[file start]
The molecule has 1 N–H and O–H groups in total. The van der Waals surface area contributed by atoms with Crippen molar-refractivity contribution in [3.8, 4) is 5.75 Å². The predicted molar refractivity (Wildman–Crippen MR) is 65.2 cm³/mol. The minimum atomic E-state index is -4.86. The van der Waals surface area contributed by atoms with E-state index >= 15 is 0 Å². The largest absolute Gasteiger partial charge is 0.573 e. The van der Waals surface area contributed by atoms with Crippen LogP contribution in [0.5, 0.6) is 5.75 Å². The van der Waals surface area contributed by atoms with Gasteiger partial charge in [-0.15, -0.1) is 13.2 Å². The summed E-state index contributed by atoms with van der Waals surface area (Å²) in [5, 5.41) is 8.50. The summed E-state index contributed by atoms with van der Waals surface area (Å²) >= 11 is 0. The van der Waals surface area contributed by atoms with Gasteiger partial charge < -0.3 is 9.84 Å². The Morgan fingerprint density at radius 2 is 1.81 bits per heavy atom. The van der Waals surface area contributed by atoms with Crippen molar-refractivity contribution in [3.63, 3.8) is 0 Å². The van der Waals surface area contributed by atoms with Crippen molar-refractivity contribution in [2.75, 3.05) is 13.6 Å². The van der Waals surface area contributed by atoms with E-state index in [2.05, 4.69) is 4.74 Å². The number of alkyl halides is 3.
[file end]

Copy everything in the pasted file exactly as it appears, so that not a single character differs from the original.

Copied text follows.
The molecule has 1 N–H and O–H groups in total. The van der Waals surface area contributed by atoms with Crippen molar-refractivity contribution in [3.8, 4) is 5.75 Å². The predicted molar refractivity (Wildman–Crippen MR) is 65.2 cm³/mol. The minimum atomic E-state index is -4.86. The van der Waals surface area contributed by atoms with E-state index >= 15 is 0 Å². The largest absolute Gasteiger partial charge is 0.573 e. The van der Waals surface area contributed by atoms with Crippen LogP contribution in [0.5, 0.6) is 5.75 Å². The van der Waals surface area contributed by atoms with Gasteiger partial charge in [-0.15, -0.1) is 13.2 Å². The summed E-state index contributed by atoms with van der Waals surface area (Å²) in [5, 5.41) is 8.50. The summed E-state index contributed by atoms with van der Waals surface area (Å²) >= 11 is 0. The van der Waals surface area contributed by atoms with Gasteiger partial charge < -0.3 is 9.84 Å². The Morgan fingerprint density at radius 2 is 1.81 bits per heavy atom. The van der Waals surface area contributed by atoms with Crippen molar-refractivity contribution in [3.63, 3.8) is 0 Å². The van der Waals surface area contributed by atoms with Crippen molar-refractivity contribution in [2.75, 3.05) is 13.6 Å². The van der Waals surface area contributed by atoms with E-state index in [2.05, 4.69) is 4.74 Å². The number of alkyl halides is 3.